Court of Appeal: Defendant must make discovery of price paid to NALM for plaintiff’s loans
The Court of Appeal has ordered that a defendant in an unjust enrichment claim must make discovery of the price paid to National Asset Loan Management Limited for the plaintiff’s loans. The court determined that the purchase price was a relevant and necessary piece of information to the proceedings and determined that the High Court had erred by refusing the category.
About this case:
Citation: IECA 71
Court:Court of Appeal
Judge:Mr Justice Robert Haughton
The court held that unjust enrichment claims required a consideration of all evidence that may be relevant in the proceedings and, further, that the pleadings themselves put the purchase price in issue in the case. The court also held that the trial judge had erred by determining controversial legal points in the pre-trial discovery motion rather than leaving them to the actual trial.
The plaintiff, Mr Patrick Wheelock, had previously brought a claim against his former accountant for fraud. It was alleged that the accountant had falsified documents and entered loans on behalf of Mr Wheelock, resulting in €2.67 million debt accruing to him and security being provided over certain lands at Monvoy. The plaintiff ultimately settled these proceedings for €1.5 million, being the extent of the accountant’s insurance cover.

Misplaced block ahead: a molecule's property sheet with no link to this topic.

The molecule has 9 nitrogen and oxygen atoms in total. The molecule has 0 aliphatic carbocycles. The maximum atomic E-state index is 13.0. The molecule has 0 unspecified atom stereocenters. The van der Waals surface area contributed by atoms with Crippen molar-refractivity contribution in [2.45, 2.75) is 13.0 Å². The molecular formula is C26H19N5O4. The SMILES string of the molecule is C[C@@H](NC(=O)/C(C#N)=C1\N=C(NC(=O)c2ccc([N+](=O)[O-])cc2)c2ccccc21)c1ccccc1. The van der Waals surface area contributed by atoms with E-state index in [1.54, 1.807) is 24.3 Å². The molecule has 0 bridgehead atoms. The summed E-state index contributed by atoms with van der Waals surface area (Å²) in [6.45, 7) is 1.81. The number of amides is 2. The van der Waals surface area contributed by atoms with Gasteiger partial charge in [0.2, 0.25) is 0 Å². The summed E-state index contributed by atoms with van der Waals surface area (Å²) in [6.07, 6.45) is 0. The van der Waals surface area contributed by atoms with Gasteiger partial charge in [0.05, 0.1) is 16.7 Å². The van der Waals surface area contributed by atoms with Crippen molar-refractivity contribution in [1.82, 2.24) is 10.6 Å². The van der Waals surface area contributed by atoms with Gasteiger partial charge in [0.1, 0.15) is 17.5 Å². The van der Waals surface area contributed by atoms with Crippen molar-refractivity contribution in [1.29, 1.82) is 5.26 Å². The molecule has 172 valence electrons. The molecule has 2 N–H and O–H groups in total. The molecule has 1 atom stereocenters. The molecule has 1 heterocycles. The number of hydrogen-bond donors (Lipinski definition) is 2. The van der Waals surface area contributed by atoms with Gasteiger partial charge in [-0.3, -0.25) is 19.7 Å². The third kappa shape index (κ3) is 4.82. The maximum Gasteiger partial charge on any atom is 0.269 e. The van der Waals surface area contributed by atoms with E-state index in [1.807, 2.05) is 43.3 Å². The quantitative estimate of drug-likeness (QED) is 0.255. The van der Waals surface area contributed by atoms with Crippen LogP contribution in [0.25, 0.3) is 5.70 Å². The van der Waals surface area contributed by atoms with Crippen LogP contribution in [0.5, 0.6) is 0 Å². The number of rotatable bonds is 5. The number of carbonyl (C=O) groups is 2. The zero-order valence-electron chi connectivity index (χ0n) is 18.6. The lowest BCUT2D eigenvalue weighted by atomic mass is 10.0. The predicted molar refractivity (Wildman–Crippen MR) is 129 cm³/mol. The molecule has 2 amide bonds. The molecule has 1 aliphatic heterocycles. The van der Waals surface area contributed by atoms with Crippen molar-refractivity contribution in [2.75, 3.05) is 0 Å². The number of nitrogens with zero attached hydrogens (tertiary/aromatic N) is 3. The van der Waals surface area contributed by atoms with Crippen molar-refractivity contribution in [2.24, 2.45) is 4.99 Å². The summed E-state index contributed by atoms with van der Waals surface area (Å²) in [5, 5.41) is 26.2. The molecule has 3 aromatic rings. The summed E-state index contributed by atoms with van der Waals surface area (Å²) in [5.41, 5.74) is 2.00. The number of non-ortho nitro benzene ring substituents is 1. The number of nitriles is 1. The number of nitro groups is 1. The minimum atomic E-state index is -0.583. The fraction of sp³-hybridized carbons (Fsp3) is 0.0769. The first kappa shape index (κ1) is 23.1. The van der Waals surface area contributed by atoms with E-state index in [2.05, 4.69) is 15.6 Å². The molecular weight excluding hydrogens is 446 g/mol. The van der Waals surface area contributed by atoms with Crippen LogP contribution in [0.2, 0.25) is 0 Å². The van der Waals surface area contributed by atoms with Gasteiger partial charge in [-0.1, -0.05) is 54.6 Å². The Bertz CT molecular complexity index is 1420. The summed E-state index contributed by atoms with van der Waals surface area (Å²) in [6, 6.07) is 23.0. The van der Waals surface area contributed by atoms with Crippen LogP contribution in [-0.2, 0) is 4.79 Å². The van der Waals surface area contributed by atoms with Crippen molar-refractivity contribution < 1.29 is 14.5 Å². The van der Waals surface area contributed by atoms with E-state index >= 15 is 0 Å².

Subsequently, the first defendant, Promontoria (Arrow) Limited, bought the plaintiff’s loans from NALM and appointed the second defendant, Mr Stephen Tennant, as receiver over the Monvoy lands. Mr Wheelock issued plenary proceedings, claiming that the facility letters and security documents grounding the receivership were void due to fraud.
In its defence and counterclaim, Promontoria advanced a case of unjust enrichment, disgorgement of profits and equitable compensation. It was claimed that Mr Wheelock had received an obvious benefit from the fraudulent loan, as the Monvoy lands had increased in value. The defendant alleged that the plaintiff had been unjustly enriched “at the expense of Promontoria.”
Although Promontoria confirmed in replies to particulars that it was limiting its claim for unjust enrichment to €1.5 million, the plaintiff argued that Promontoria was required to outline the amount it paid for the loans in order to ground this claim. In particular, it was argued that any potential payment for unjust enrichment would be limited to the amount that Promontoria paid for the loan.
In a subsequent discovery motion, the plaintiff sought 15 categories of documents from Promontoria. Category 13 sought the price paid by Promontoria to NALM for the loans. It was argued that Category 13 was relevant and necessary to the proceedings because a central issue in dispute was the value of the alleged unjust enrichment to Promontoria. The defendant objected to the category, claiming that the plaintiff’s argument was a legal submission that did not require the information in order to be advanced.